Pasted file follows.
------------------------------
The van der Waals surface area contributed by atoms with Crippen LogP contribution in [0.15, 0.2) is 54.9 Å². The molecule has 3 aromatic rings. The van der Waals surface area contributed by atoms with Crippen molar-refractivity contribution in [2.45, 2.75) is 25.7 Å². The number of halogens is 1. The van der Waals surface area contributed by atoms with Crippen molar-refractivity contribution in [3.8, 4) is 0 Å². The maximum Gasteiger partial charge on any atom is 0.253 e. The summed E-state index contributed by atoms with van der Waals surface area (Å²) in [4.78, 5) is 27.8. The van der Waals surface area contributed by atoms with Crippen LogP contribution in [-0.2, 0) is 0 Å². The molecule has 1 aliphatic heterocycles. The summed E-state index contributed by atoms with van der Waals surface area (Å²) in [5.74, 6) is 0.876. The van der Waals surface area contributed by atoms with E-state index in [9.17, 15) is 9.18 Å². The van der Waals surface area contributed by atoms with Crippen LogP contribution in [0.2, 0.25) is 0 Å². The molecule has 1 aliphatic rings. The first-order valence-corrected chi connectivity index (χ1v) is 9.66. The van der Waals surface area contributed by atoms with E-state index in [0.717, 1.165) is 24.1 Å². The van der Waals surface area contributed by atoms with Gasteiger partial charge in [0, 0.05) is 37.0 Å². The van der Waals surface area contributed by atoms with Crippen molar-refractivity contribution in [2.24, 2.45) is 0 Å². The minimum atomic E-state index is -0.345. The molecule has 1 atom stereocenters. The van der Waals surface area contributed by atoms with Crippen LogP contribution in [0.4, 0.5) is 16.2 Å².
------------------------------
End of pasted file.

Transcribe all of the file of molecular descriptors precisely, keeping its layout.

The van der Waals surface area contributed by atoms with Crippen LogP contribution in [0.15, 0.2) is 54.9 Å². The molecule has 3 aromatic rings. The van der Waals surface area contributed by atoms with Crippen molar-refractivity contribution in [2.45, 2.75) is 25.7 Å². The number of halogens is 1. The van der Waals surface area contributed by atoms with Crippen molar-refractivity contribution in [3.8, 4) is 0 Å². The maximum Gasteiger partial charge on any atom is 0.253 e. The summed E-state index contributed by atoms with van der Waals surface area (Å²) in [4.78, 5) is 27.8. The van der Waals surface area contributed by atoms with Crippen LogP contribution in [-0.2, 0) is 0 Å². The molecule has 1 aliphatic heterocycles. The summed E-state index contributed by atoms with van der Waals surface area (Å²) in [5.74, 6) is 0.876. The van der Waals surface area contributed by atoms with E-state index in [9.17, 15) is 9.18 Å². The van der Waals surface area contributed by atoms with Crippen LogP contribution in [0.2, 0.25) is 0 Å². The molecule has 1 aliphatic rings. The first-order valence-corrected chi connectivity index (χ1v) is 9.66. The van der Waals surface area contributed by atoms with E-state index in [0.717, 1.165) is 24.1 Å². The van der Waals surface area contributed by atoms with Gasteiger partial charge in [0, 0.05) is 37.0 Å². The van der Waals surface area contributed by atoms with Crippen molar-refractivity contribution in [2.24, 2.45) is 0 Å². The minimum atomic E-state index is -0.345. The molecule has 1 atom stereocenters. The van der Waals surface area contributed by atoms with Crippen LogP contribution in [0.4, 0.5) is 16.2 Å².